The Pros and Cons of Investing in Opportunity Zones
Want to get an equity investors attention? Say the words “no capital gains tax” and there is a good chance you’ll earn instant eye contact. Or at least that is what legislators were banking on when they drafted the Investing in Opportunity Act.
What is the Investing in Opportunity Act?
The Investing in Opportunity Act was introduced in the Tax Cuts and Jobs Act of December 2017. It provides tax incentives for equity investors putting capital to work in certain economically distressed areas — known as “opportunity zones.” There are approximately 8,700 zones in total.
Opportunity zones are generally “more demographically diverse than the nation as a whole, with a 56 percent share of minority residents compared to 38 percent nationwide,” according to the Economic Innovation Group, which worked with Senator Tim Scott (R-SC), Senator Cory Booker (D-NJ), Representative Pat Tiberi (R-OH), and Representative Ron Kind (D-WI) to push the legislation.
Opportunity Zone Pros
The Opportunity Zones Program offers three tax incentives for investing in Opportunity Zones.
1. Temporary Deferral of inclusion in taxable income for capital gains reinvested into an Opportunity Fund
2. Step-Up In Basis for capital gains reinvested in an Opportunity Fund. The basis is increased by 10 percent if the investment in the Opportunity Fund is held by the taxpayer for at least five years and by an additional five percent if held for at least seven years (excluding up to 15 percent of the original gain from taxation)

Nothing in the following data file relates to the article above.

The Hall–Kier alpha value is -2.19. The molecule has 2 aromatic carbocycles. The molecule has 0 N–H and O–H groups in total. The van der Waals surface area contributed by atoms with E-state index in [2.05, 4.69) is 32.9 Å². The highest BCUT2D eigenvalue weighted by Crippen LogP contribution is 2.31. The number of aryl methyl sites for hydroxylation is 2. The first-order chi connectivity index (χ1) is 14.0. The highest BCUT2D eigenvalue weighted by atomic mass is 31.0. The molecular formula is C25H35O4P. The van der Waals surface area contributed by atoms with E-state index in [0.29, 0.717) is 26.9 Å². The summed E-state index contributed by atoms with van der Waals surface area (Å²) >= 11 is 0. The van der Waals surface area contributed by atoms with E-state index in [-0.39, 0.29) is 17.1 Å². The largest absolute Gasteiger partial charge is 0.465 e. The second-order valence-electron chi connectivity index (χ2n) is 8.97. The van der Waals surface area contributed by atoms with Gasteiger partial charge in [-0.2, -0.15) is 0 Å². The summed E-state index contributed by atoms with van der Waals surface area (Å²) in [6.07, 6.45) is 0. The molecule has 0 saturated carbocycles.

3. Permanent Exclusion from capital gains tax related to the sale or exchange of an investment in an Opportunity Fund if the investment is held for at least 10 years.
For more details and several example scenarios of after-tax funds, check out this fact sheet. These incentives already have some investors very excited and looking for “opportunities.”
Opportunity Zone Cons
The legislation was put together quickly and there is still some confusion around how it will work. According to the New York Times, guidance from the Treasury Department, released in April 2019, both helped to clarify how investments in these zones would work and acted as a green light for managers raising money for Opportunity Funds.
Critics of the program have serious concerns that Opportunity Zones will become fast track passes to gentrification, rather than true investments in low-income communities. “If history has anything to say about it, opportunity zones won’t actually yield such wide-reaching benefits. To be sure, developers will benefit from the tax incentives. So will wealthy taxpayers across the country who stand to receive tax breaks as a reward for investing in opportunity funds. But there’s not much reason to think that poor communities will benefit from these investments,” said Michelle D. Layser, University of Illinois College of Law.
Symmetrical assists Middle Market companies strategically assess their options and prepare for big transitions. If you are curious to learn more about the pros and cons of opportunity zone investments, please contact us for a confidential discussion about how we can help.